Coleman v. Coleman

Annotate this Case

628 So. 2d 698 (1993)

John Ronald COLEMAN v. Catherine Jean COLEMAN.

AV92000159.

Court of Civil Appeals of Alabama.

June 25, 1993.

Stephen T. Etheredge of Johnson, Etheredge & Dowling, Dothan, for appellant.

Don P. Bennett, Dothan, for appellee.

ROBERTSON, Presiding Judge.

John Coleman (husband) and Catherine Coleman (wife) were divorced in October 1984. The divorce decree, based on a written agreement of the parties, provided that *699 the wife have custody of the minor child, that the husband eventually pay child support of $400 per month, that the husband pay alimony in the amount of $1,200 per month, and that the husband pay the mortgage indebtedness on the marital residence.

Following a petition for rule nisi and for modification filed by the wife, the husband was found in contempt of court in December 1990, and judgment was entered against him for $16,000 for unpaid child support and for $29,451 for unpaid mortgage payments. The trial court also modified the child support by increasing it to $810 per month, pursuant to Rule 32, A.R.J.A. The husband paid the $16,000 child support arrearage; however, he filed bankruptcy proceedings and was successful in having the mortgage indebtedness obligation discharged in bankruptcy.

In March 1992 the husband filed a petition, seeking to be relieved of paying alimony and to reduce the amount of child support. The wife counterclaimed for an increase in child support and for a rule nisi for the husband's willful refusal to pay his alimony obligations.

Following an ore tenus proceeding, the trial court denied both the husband's and the wife's modification petitions. The trial court found the husband in contempt of court again and ordered that he could purge himself by paying an additional $300 per month ($200 toward the alimony arrearage and $100 toward the wife's attorney's fee award).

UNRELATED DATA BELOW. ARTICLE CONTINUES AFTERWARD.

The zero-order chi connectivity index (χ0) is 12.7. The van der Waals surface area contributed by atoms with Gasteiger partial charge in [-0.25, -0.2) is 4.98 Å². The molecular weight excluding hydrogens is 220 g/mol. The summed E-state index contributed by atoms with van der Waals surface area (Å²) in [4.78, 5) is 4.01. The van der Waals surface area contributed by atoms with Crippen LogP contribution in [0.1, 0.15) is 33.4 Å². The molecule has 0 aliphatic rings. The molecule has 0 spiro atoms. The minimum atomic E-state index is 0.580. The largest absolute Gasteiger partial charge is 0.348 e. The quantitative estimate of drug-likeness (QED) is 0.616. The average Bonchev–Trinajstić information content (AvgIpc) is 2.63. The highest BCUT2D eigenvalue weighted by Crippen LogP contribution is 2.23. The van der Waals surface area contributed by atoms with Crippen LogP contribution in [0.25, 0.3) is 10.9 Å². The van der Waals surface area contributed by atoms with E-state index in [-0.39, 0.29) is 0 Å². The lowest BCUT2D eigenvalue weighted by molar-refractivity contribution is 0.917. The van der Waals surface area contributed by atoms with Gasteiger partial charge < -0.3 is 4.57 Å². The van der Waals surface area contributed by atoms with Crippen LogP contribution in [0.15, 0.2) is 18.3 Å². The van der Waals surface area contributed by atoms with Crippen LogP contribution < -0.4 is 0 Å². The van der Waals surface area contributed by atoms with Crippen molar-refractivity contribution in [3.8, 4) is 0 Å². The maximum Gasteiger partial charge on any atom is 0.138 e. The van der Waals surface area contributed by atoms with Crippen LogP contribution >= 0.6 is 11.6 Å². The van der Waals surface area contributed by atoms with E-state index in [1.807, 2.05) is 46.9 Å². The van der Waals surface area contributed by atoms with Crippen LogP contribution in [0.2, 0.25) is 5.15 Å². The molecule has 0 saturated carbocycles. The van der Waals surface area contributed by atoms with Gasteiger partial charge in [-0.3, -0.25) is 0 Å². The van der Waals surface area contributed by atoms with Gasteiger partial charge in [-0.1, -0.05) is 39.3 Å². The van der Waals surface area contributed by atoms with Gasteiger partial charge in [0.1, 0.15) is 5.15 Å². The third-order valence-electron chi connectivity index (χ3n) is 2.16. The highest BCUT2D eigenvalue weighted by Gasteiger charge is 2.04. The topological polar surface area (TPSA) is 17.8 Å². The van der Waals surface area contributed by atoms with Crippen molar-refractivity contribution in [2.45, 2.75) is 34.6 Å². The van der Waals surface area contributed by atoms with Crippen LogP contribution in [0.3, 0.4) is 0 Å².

The husband appeals, contending that the trial court erred in finding him in contempt, that the trial court acted arbitrarily and unjustly in refusing to modify the alimony award, and that the trial court erred in refusing to modify child support.

Whether a party is in contempt of court is a determination committed to the sound discretion of the trial court, and our review in a contempt case does not involve an inquiry into the weight and sufficiency of the evidence, but whether the judgment of contempt is supported by some evidence. Lundy v. Lundy, 586 So. 2d 949 (Ala.Civ.App. 1991). The record reveals such supporting evidence in this case.

The husband also contends that the trial court erred in not reducing his child support obligation and in not terminating or reducing his alimony obligation.

It is well settled that the trial court's judgment regarding the modification of child support and periodic alimony, following the presentation of ore tenus evidence, is presumed correct and will not be reversed on appeal unless it is unsupported by the evidence or is plainly and palpably wrong. Stewart v. Kelley, 587 So. 2d 384 (Ala.Civ. App.1991). The husband argues that his testimony and evidence, reflecting that his annual salary has decreased from $113,000 in 1984 to $45,000 in 1992, mandates a modification of alimony and child support. We recognize that a trial court may modify periodic alimony and child support awards upon a showing of a material change in the circumstances of the parties, and that the trial court's judgment will not be reversed except for an abuse of discretion. Ebert v. Ebert, 469 So. 2d 615 (Ala.Civ.App.1985). We also recognize that factors the trial court may consider include the husband's ability to earn, as opposed to actual earnings, in deciding whether to terminate or reduce the amount of the award in modification proceedings. Ebert; Prentice v. Prentice, 440 So. 2d 1091 (Ala.Civ.App.1983).

After a careful review of the record and the circumstances of this case, we cannot hold that the trial court committed an abuse of discretion or that its judgment is plainly and palpably wrong. The judgment of the trial court is affirmed.

The wife's request for attorney fees on appeal is granted in the amount of $500.

AFFIRMED.

THIGPEN and YATES, JJ., concur.